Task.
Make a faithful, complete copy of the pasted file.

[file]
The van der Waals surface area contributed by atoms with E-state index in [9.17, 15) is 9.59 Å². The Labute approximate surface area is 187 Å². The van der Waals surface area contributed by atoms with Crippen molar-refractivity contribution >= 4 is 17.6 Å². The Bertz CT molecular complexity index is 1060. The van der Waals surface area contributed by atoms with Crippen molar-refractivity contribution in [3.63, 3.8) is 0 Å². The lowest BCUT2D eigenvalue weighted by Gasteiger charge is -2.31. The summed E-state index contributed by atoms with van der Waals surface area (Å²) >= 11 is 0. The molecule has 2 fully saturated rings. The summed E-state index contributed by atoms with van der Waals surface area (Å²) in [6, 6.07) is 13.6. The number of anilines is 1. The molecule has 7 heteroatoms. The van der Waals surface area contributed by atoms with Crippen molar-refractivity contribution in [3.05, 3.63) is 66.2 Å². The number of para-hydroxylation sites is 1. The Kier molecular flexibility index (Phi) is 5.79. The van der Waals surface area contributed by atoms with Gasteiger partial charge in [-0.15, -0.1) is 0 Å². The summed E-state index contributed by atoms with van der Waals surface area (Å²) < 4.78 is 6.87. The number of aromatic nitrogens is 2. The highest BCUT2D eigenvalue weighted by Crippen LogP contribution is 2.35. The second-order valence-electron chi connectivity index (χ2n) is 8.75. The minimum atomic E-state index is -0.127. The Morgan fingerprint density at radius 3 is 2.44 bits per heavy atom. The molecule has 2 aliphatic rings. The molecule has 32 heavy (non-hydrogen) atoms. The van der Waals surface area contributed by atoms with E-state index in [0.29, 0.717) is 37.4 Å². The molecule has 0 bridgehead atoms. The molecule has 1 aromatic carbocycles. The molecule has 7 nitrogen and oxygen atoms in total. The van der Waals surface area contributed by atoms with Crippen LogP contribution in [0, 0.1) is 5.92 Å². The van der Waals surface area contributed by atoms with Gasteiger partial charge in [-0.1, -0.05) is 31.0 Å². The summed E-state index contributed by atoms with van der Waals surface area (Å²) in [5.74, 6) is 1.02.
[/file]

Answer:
The van der Waals surface area contributed by atoms with E-state index in [9.17, 15) is 9.59 Å². The Labute approximate surface area is 187 Å². The van der Waals surface area contributed by atoms with Crippen molar-refractivity contribution >= 4 is 17.6 Å². The Bertz CT molecular complexity index is 1060. The van der Waals surface area contributed by atoms with Crippen molar-refractivity contribution in [3.63, 3.8) is 0 Å². The lowest BCUT2D eigenvalue weighted by Gasteiger charge is -2.31. The summed E-state index contributed by atoms with van der Waals surface area (Å²) >= 11 is 0. The molecule has 2 fully saturated rings. The summed E-state index contributed by atoms with van der Waals surface area (Å²) in [6, 6.07) is 13.6. The number of anilines is 1. The molecule has 7 heteroatoms. The van der Waals surface area contributed by atoms with Crippen molar-refractivity contribution in [3.05, 3.63) is 66.2 Å². The number of para-hydroxylation sites is 1. The Kier molecular flexibility index (Phi) is 5.79. The van der Waals surface area contributed by atoms with Gasteiger partial charge in [-0.15, -0.1) is 0 Å². The summed E-state index contributed by atoms with van der Waals surface area (Å²) < 4.78 is 6.87. The number of aromatic nitrogens is 2. The highest BCUT2D eigenvalue weighted by Crippen LogP contribution is 2.35. The second-order valence-electron chi connectivity index (χ2n) is 8.75. The minimum atomic E-state index is -0.127. The Morgan fingerprint density at radius 3 is 2.44 bits per heavy atom. The molecule has 2 aliphatic rings. The molecule has 32 heavy (non-hydrogen) atoms. The van der Waals surface area contributed by atoms with E-state index in [0.29, 0.717) is 37.4 Å². The molecule has 0 bridgehead atoms. The molecule has 1 aromatic carbocycles. The molecule has 7 nitrogen and oxygen atoms in total. The van der Waals surface area contributed by atoms with Crippen LogP contribution in [0, 0.1) is 5.92 Å². The van der Waals surface area contributed by atoms with Gasteiger partial charge in [-0.1, -0.05) is 31.0 Å². The summed E-state index contributed by atoms with van der Waals surface area (Å²) in [5.74, 6) is 1.02.